Damion Presson was still settling into his position as svp of talent relations at Republic Records early last year when, amid a global pandemic and lockdown, he decided he wanted to recruit Chicago rapper G Herbo to the label. At the time, Herbo was in a partnership with Epic Records and indie label Machine Entertainment Group, through which he had just released his third studio album PTSD.
“I happened to see Herb quite a bit on Instagram. I think because of the volume that I kept seeing him, repeatedly, I said, ‘There’s something here. I need to explore what this is and why I keep seeing him,’” Presson says. “He’s the culture.”
Presson, who previously worked as a marketing director for Reebok, fostering partnerships with entertainers including Kendrick Lamar, Cardi B, Future and Travis Scott, says he reached out to Machine Entertainment Group less than a year ago with the hopes of forging a partnership with the label and Herbo. “Hearing about how Machine Entertainment Group actually conducts business, they have a very unique way of looking at the business and how they interact and deal with artists. [They give] artists the autonomy to really be them and be true to their art,” he says. “I was really attracted to the business acumen that these guys have, and the vision that they have set forth for Herb.”
Earlier this year, Herbo released 25 through Machine Entertainment Group LLC / Republic Records. It’s his first project under the new deal and was distributed by Ingrooves Music Group. The release, Herbo’s highest-charting project to date, debuted at no. 5 on the Billboard 200 chart last month.
“It was [about] us being able to work with a company who had the relationships that were going to ultimately allow our partners to flourish,” Machine Entertainment Group’s co-founder Joseph “JB” Bowden says of the new partnership with Republic. “[Ingrooves has the] technology that will allow us to have a level of transparency with the artist that we work with to allow them to be able to understand themselves, not just as an artist, but as a business person.”
One of the things that encouraged G Herbo to sign with Republic Records was the label’s willingness to invest in the rapper’s mental health and hometown initiatives. “I’ve never been an artist that caught a big record. I’m still working on [that],” he says. “By ‘our way,’ I mean [we get to focus] on just the importance of what I do for mental health along with my music.” (Regarding that last point, he also notes his Swervin’ Through Stress initiative, which is aimed at providing therapy services to Black people who have experienced trauma.)
With the label’s support, the Chicago rapper and the indie label Machine Entertainment Group also plan to finally break ground on a 10,000 square foot multimedia center for local kids. The facility will occupy the shuttered Anthony Overton Elementary School in Chicago’s Bronzeville neighborhood. Machine Entertainment Group’s Bowden bought the building in 2014 through his Washington Park Development Group, according to Chicago Reader. (Bowden’s partner in the real estate development group is Ghian Foreman, who also serves as Chicago’s police board president.)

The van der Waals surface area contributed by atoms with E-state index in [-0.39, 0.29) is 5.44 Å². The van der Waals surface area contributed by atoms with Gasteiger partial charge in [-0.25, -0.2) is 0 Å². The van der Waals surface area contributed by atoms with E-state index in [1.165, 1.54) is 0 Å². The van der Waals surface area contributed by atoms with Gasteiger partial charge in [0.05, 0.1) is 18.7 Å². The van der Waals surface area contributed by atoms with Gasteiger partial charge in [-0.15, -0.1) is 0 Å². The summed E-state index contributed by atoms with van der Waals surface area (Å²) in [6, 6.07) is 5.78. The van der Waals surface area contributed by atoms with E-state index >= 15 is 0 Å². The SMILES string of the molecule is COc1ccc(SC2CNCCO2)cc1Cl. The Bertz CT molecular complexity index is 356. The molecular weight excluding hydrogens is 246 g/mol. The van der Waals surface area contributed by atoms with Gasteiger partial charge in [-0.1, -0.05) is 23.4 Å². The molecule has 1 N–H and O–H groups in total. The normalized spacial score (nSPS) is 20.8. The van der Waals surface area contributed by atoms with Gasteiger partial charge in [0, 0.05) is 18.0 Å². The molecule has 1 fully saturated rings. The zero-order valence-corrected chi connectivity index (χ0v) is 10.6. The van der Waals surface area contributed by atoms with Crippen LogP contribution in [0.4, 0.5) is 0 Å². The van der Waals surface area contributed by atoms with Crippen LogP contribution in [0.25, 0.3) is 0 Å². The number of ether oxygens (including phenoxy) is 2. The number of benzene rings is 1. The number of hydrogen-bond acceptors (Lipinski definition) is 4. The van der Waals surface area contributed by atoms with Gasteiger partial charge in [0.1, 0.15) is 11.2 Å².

The former school occupies four and a half acres and two buildings, which will be used to house various programming that will introduce local youth to DJing, merchandising, music engineering, and graphic design. The space is also set to include a tech incubator, as well as trade courses. Herbo and Machine Entertainment Group say they hope the space will provide an outlet for kids to channel their energy and stay out of trouble.
“Having the ability to control our profit and loss statement allows us to make investments in things that allow us to help grow our own community and not sit back [waiting] for others to do it,” Bowden says.
“Mentorship is at the core of what we’re really trying to do,” Mikkey Halsted adds. “[The kids will] be able to touch Herb, Joseph, me, our partner Ghian. They’ll be able to touch Damion, and all the executives and heavy hitters that come in. It’s really important just to be a beacon of hope in that community.”
Herb says he views the programs aimed at Chicago kids, in addition to his mental health work, as a part of his larger purpose. “I want to be known as an artist that shows other artists, or just people in general, how to create [their] own legacy, and [their] own destiny when it comes to what [their] purpose is,” he says.
And, he believes staying authentic to these passions will also lend itself to continued musical success, too. “I like to use the term escalator-style. I always grow slowly but surely,” he says. “I feel like I’m going to grow and break as a global superstar being myself. I don’t have to put myself in any uncomfortable environments or be some kind of artist that I’m really not. I feel I’m going to be able to have those big records that give me the global recognition that every artist wants.”
Presson says he sees Herbo as one of Republic’s next big artists, and a way for the label to increase its presence in hip-hop. “Republic has a long-lasting track record of global superstars [but] outside of Pop Smoke, we didn’t really have anything in the hip-hop space — and I think that Herb brings something totally different,” he says. “I think  is a breakout album. [It’s] going to set Herb up for his trajectory to be in the same mentions as the Post Malones and Weekends. And, that’s what we’re here for. We’re here to sign superstars.”